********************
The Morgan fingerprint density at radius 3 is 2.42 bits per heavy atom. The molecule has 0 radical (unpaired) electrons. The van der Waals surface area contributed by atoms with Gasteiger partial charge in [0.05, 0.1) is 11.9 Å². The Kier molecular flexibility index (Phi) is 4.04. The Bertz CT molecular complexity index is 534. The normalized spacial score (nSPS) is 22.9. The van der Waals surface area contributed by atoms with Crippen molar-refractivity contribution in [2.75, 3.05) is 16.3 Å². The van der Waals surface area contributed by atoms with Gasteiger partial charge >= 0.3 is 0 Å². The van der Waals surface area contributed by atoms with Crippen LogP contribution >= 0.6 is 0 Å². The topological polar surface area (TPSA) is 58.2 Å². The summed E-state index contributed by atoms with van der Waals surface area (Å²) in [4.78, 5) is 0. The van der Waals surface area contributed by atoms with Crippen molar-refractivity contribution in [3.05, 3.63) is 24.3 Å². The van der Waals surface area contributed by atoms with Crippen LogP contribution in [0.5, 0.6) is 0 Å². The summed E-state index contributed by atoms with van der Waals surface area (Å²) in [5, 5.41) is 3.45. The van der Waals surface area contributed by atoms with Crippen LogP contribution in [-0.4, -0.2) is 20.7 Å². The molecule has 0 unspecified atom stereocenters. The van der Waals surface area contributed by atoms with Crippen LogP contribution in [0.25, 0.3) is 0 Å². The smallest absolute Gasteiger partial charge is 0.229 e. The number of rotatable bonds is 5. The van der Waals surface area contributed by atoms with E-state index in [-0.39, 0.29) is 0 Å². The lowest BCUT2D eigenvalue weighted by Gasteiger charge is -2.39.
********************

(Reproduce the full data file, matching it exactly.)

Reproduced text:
The Morgan fingerprint density at radius 3 is 2.42 bits per heavy atom. The molecule has 0 radical (unpaired) electrons. The van der Waals surface area contributed by atoms with Gasteiger partial charge in [0.05, 0.1) is 11.9 Å². The Kier molecular flexibility index (Phi) is 4.04. The Bertz CT molecular complexity index is 534. The normalized spacial score (nSPS) is 22.9. The van der Waals surface area contributed by atoms with Crippen molar-refractivity contribution in [2.75, 3.05) is 16.3 Å². The van der Waals surface area contributed by atoms with Gasteiger partial charge >= 0.3 is 0 Å². The van der Waals surface area contributed by atoms with Crippen LogP contribution >= 0.6 is 0 Å². The topological polar surface area (TPSA) is 58.2 Å². The summed E-state index contributed by atoms with van der Waals surface area (Å²) in [4.78, 5) is 0. The van der Waals surface area contributed by atoms with Crippen molar-refractivity contribution in [3.05, 3.63) is 24.3 Å². The van der Waals surface area contributed by atoms with Crippen LogP contribution in [0.5, 0.6) is 0 Å². The summed E-state index contributed by atoms with van der Waals surface area (Å²) in [5, 5.41) is 3.45. The van der Waals surface area contributed by atoms with Crippen LogP contribution in [-0.4, -0.2) is 20.7 Å². The molecule has 0 unspecified atom stereocenters. The van der Waals surface area contributed by atoms with Crippen LogP contribution in [0.25, 0.3) is 0 Å². The smallest absolute Gasteiger partial charge is 0.229 e. The number of rotatable bonds is 5. The van der Waals surface area contributed by atoms with E-state index in [-0.39, 0.29) is 0 Å². The lowest BCUT2D eigenvalue weighted by Gasteiger charge is -2.39.